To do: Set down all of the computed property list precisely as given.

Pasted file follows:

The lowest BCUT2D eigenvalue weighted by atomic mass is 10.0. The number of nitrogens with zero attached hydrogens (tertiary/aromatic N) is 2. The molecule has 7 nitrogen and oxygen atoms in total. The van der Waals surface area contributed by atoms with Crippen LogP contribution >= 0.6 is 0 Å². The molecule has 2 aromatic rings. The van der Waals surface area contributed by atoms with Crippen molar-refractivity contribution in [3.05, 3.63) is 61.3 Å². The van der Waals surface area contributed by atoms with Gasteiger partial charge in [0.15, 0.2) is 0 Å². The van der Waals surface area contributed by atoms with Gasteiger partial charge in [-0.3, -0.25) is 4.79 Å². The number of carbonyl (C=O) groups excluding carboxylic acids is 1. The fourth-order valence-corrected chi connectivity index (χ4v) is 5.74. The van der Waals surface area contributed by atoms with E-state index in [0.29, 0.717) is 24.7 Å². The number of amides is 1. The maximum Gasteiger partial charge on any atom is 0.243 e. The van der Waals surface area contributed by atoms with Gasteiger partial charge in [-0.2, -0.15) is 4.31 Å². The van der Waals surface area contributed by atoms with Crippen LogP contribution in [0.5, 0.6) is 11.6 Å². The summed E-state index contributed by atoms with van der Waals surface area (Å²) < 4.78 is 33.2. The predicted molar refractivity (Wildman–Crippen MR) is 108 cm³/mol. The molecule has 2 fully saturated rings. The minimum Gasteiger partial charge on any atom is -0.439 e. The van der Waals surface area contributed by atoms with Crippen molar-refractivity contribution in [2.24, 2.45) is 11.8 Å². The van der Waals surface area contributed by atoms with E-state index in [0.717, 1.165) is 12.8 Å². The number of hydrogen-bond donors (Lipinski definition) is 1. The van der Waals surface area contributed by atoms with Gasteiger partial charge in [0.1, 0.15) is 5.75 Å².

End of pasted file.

The lowest BCUT2D eigenvalue weighted by atomic mass is 10.0. The number of nitrogens with zero attached hydrogens (tertiary/aromatic N) is 2. The molecule has 7 nitrogen and oxygen atoms in total. The van der Waals surface area contributed by atoms with Crippen LogP contribution >= 0.6 is 0 Å². The molecule has 2 aromatic rings. The van der Waals surface area contributed by atoms with Crippen molar-refractivity contribution in [3.05, 3.63) is 61.3 Å². The van der Waals surface area contributed by atoms with Gasteiger partial charge in [0.15, 0.2) is 0 Å². The van der Waals surface area contributed by atoms with Gasteiger partial charge in [-0.3, -0.25) is 4.79 Å². The number of carbonyl (C=O) groups excluding carboxylic acids is 1. The fourth-order valence-corrected chi connectivity index (χ4v) is 5.74. The van der Waals surface area contributed by atoms with E-state index in [0.29, 0.717) is 24.7 Å². The number of amides is 1. The maximum Gasteiger partial charge on any atom is 0.243 e. The van der Waals surface area contributed by atoms with Gasteiger partial charge in [-0.2, -0.15) is 4.31 Å². The van der Waals surface area contributed by atoms with Crippen LogP contribution in [0.5, 0.6) is 11.6 Å². The summed E-state index contributed by atoms with van der Waals surface area (Å²) < 4.78 is 33.2. The predicted molar refractivity (Wildman–Crippen MR) is 108 cm³/mol. The molecule has 2 fully saturated rings. The minimum Gasteiger partial charge on any atom is -0.439 e. The van der Waals surface area contributed by atoms with Crippen molar-refractivity contribution in [2.24, 2.45) is 11.8 Å². The van der Waals surface area contributed by atoms with E-state index in [0.717, 1.165) is 12.8 Å². The number of hydrogen-bond donors (Lipinski definition) is 1. The van der Waals surface area contributed by atoms with Gasteiger partial charge in [0.1, 0.15) is 5.75 Å².